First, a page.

Highlighted review: One‐to‐one oral hygiene advice provided in a dental setting for oral health

Francesca A Soldani, Thomas Lamont, Kate Jones, Linda Young, Tanya Walsh, Rizwana Lala, Janet E Clarkson

Plain language summary: One‐to‐one oral hygiene advice for oral health

Review question
The aim of this review was to assess the effects of one‐to‐one oral hygiene advice, provided by a member of the dental team within the dental setting, on patients' oral health, hygiene, behaviour, and attitudes compared to no advice or advice in a different format.

Background
Poor oral hygiene habits are known to be associated with high rates of dental decay and gum disease. The dental team routinely assess oral hygiene methods, frequency and effectiveness or otherwise of oral hygiene routines carried out by their patients; one‐to‐one oral hygiene advice is regularly provided by members of the dental team with the aim of motivating individuals and improving their oral health.

The most effective method of delivering one‐to‐one advice in the dental setting is unclear. This review's aim is to determine if providing patients with one‐to‐one oral hygiene advice in the dental setting is effective and if so what is the best way to deliver this advice.

Study characteristics
Authors from Cochrane Oral Health carried out this review and the evidence is up to date to 10 November 2017. We included research where individual patients received oral hygiene advice from a dental care professional on a one‐to‐one basis in a dental clinic setting with a minimum of 8 weeks follow‐up.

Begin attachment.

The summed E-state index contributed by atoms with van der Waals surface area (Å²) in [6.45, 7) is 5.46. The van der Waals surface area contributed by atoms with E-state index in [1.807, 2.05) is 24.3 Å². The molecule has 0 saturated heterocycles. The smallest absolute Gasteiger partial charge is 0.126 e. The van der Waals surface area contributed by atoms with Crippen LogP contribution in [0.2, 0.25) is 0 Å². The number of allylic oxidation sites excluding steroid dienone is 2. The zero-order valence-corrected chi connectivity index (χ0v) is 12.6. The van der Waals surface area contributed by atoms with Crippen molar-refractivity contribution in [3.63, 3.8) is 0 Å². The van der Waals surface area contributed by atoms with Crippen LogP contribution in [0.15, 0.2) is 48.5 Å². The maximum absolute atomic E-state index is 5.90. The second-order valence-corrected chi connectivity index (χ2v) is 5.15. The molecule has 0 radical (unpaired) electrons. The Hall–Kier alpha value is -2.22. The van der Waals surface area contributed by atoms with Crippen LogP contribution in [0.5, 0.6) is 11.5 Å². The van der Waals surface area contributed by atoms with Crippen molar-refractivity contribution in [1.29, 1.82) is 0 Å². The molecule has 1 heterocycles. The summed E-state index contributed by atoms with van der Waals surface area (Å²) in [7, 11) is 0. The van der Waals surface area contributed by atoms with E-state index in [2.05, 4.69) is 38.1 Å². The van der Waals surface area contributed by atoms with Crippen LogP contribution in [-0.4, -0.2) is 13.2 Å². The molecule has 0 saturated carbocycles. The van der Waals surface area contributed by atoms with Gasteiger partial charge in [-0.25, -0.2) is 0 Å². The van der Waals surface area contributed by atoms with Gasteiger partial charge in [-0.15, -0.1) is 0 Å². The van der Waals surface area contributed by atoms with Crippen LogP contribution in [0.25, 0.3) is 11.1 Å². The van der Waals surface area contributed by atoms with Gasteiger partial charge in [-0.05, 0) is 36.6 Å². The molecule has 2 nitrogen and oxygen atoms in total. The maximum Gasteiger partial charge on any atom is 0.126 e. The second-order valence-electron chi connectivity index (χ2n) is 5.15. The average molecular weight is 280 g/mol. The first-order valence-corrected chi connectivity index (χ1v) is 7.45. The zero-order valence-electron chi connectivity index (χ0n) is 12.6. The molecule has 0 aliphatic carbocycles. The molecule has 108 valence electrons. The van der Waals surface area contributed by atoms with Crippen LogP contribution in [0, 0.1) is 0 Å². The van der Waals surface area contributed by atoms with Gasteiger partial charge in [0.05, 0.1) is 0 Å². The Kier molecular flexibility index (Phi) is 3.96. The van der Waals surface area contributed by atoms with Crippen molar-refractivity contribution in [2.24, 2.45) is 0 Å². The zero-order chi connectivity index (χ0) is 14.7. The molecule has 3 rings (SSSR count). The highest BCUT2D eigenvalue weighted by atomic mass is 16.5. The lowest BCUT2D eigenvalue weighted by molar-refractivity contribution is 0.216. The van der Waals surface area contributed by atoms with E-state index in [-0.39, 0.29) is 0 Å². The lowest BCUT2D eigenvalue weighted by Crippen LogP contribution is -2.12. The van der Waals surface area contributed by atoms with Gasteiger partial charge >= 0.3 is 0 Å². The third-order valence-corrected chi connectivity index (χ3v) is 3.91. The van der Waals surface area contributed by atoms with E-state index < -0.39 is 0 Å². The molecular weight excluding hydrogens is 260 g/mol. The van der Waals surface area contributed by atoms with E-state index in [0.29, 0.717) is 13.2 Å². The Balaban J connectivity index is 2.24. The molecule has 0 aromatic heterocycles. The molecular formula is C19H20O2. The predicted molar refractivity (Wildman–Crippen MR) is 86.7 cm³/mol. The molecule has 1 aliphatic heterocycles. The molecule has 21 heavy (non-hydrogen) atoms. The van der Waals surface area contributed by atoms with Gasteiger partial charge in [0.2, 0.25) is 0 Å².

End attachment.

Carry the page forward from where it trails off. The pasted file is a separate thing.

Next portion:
In total, within the identified 19 studies, oral hygiene advice was provided by a hygienist in eight studies, dentist in four studies, dental nurse in one study, dentist or hygienist in one study, dental nurse and hygienist in one study, and dental nurse oral hygiene advice to the control group with further self‐administration of the intervention in one study. It was unclear in three of the studies which member of the dental team carried out the intervention.

Over half of the studies (10 of the 19) were conducted in a hospital setting, with only five studies conducted in a general dental practice setting (where oral hygiene advice is largely delivered).

Key results
Overall we found insufficient evidence to recommend any specific method of one‐ to‐one oral hygiene advice as being more effective than another in maintaining or improving oral health.

The studies we found varied considerably in how the oral hygiene advice was delivered, by whom and what outcomes were looked at. Due to this it was difficult to readily compare these studies and further well designed studies should be conducted to give a more accurate conclusion as to the most effective method of maintaining or improving oral health through one‐to‐one oral hygiene advice delivered by a dental care professional in a dental setting.

Quality of the evidence
We judged the quality of the evidence to be very low due to problems with the design of the studies.

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Citation: Soldani  FA, Lamont  T, Jones  K, Young  L, Walsh  T, Lala  R, Clarkson  JE. One‐to‐one oral hygiene advice provided in a dental setting for oral health. Cochrane Database of Systematic Reviews 2018, Issue 10. Art. No.: CD007447. DOI: 10.1002/14651858.CD007447.pub2.